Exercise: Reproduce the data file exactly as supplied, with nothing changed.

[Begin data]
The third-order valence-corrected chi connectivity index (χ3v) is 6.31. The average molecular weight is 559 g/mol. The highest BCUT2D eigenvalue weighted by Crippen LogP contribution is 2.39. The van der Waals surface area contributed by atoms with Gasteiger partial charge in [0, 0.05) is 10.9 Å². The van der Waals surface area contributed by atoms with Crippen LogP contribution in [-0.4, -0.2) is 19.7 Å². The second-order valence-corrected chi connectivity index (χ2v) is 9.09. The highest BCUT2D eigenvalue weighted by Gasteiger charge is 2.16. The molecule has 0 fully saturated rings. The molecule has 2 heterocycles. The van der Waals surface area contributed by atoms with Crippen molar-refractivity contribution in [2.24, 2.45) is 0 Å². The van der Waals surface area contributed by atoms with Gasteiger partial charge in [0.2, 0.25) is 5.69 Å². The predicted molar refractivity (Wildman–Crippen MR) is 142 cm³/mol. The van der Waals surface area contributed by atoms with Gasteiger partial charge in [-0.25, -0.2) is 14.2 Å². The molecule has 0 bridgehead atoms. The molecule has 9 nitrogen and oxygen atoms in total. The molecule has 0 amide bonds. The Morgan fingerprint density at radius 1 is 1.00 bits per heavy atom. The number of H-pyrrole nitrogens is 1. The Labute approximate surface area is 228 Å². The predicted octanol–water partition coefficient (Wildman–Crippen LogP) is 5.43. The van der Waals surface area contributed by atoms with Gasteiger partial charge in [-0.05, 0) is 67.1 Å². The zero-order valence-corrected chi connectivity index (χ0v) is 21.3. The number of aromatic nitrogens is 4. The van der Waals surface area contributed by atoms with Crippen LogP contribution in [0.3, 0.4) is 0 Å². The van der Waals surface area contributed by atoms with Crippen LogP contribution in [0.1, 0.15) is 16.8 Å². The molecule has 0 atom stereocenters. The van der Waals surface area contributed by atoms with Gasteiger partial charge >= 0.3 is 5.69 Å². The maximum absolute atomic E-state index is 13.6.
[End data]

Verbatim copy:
The third-order valence-corrected chi connectivity index (χ3v) is 6.31. The average molecular weight is 559 g/mol. The highest BCUT2D eigenvalue weighted by Crippen LogP contribution is 2.39. The van der Waals surface area contributed by atoms with Gasteiger partial charge in [0, 0.05) is 10.9 Å². The van der Waals surface area contributed by atoms with Crippen LogP contribution in [-0.4, -0.2) is 19.7 Å². The second-order valence-corrected chi connectivity index (χ2v) is 9.09. The highest BCUT2D eigenvalue weighted by Gasteiger charge is 2.16. The molecule has 0 fully saturated rings. The molecule has 2 heterocycles. The van der Waals surface area contributed by atoms with Crippen molar-refractivity contribution in [2.24, 2.45) is 0 Å². The van der Waals surface area contributed by atoms with Gasteiger partial charge in [0.2, 0.25) is 5.69 Å². The predicted molar refractivity (Wildman–Crippen MR) is 142 cm³/mol. The van der Waals surface area contributed by atoms with Gasteiger partial charge in [-0.25, -0.2) is 14.2 Å². The molecule has 0 bridgehead atoms. The molecule has 9 nitrogen and oxygen atoms in total. The molecule has 0 amide bonds. The Morgan fingerprint density at radius 1 is 1.00 bits per heavy atom. The number of H-pyrrole nitrogens is 1. The Labute approximate surface area is 228 Å². The predicted octanol–water partition coefficient (Wildman–Crippen LogP) is 5.43. The van der Waals surface area contributed by atoms with Gasteiger partial charge in [-0.05, 0) is 67.1 Å². The zero-order valence-corrected chi connectivity index (χ0v) is 21.3. The number of aromatic nitrogens is 4. The van der Waals surface area contributed by atoms with Crippen LogP contribution in [0.3, 0.4) is 0 Å². The van der Waals surface area contributed by atoms with Crippen LogP contribution in [0.1, 0.15) is 16.8 Å². The molecule has 0 atom stereocenters. The van der Waals surface area contributed by atoms with Gasteiger partial charge >= 0.3 is 5.69 Å². The maximum absolute atomic E-state index is 13.6.